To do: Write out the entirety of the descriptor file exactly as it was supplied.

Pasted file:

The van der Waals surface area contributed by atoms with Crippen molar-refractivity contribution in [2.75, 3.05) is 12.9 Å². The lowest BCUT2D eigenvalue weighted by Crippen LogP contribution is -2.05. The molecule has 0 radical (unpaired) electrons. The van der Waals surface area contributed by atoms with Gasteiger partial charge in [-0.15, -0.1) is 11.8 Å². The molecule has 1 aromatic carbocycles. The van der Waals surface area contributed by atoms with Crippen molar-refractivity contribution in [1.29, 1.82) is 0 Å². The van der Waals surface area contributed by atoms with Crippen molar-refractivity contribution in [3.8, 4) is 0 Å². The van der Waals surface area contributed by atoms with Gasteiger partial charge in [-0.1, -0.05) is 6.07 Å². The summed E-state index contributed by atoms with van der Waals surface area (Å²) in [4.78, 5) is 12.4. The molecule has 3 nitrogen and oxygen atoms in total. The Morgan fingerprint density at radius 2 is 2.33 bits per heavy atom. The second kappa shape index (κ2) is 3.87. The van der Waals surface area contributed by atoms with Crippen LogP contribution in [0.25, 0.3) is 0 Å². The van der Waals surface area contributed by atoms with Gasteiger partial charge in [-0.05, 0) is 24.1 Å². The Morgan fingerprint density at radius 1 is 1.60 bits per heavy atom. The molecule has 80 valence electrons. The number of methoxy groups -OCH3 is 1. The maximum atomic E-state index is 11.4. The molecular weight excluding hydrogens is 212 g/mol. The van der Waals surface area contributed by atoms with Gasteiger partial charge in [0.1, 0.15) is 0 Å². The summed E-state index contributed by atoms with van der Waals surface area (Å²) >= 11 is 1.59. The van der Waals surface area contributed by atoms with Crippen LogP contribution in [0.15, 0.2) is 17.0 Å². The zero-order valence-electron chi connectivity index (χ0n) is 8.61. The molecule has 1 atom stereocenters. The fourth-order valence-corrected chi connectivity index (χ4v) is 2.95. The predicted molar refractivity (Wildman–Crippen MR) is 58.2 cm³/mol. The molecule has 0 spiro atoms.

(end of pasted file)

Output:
The van der Waals surface area contributed by atoms with Crippen molar-refractivity contribution in [2.75, 3.05) is 12.9 Å². The lowest BCUT2D eigenvalue weighted by Crippen LogP contribution is -2.05. The molecule has 0 radical (unpaired) electrons. The van der Waals surface area contributed by atoms with Gasteiger partial charge in [-0.15, -0.1) is 11.8 Å². The molecule has 1 aromatic carbocycles. The van der Waals surface area contributed by atoms with Crippen molar-refractivity contribution in [1.29, 1.82) is 0 Å². The van der Waals surface area contributed by atoms with Crippen molar-refractivity contribution in [3.8, 4) is 0 Å². The van der Waals surface area contributed by atoms with Gasteiger partial charge in [-0.1, -0.05) is 6.07 Å². The summed E-state index contributed by atoms with van der Waals surface area (Å²) in [4.78, 5) is 12.4. The molecule has 3 nitrogen and oxygen atoms in total. The Morgan fingerprint density at radius 2 is 2.33 bits per heavy atom. The second kappa shape index (κ2) is 3.87. The van der Waals surface area contributed by atoms with Crippen LogP contribution in [0.25, 0.3) is 0 Å². The van der Waals surface area contributed by atoms with Gasteiger partial charge in [-0.05, 0) is 24.1 Å². The Morgan fingerprint density at radius 1 is 1.60 bits per heavy atom. The molecule has 80 valence electrons. The number of methoxy groups -OCH3 is 1. The maximum atomic E-state index is 11.4. The molecular weight excluding hydrogens is 212 g/mol. The van der Waals surface area contributed by atoms with Gasteiger partial charge in [0.1, 0.15) is 0 Å². The summed E-state index contributed by atoms with van der Waals surface area (Å²) >= 11 is 1.59. The van der Waals surface area contributed by atoms with Crippen LogP contribution in [0.15, 0.2) is 17.0 Å². The zero-order valence-electron chi connectivity index (χ0n) is 8.61. The molecule has 1 atom stereocenters. The fourth-order valence-corrected chi connectivity index (χ4v) is 2.95. The predicted molar refractivity (Wildman–Crippen MR) is 58.2 cm³/mol. The molecule has 0 spiro atoms.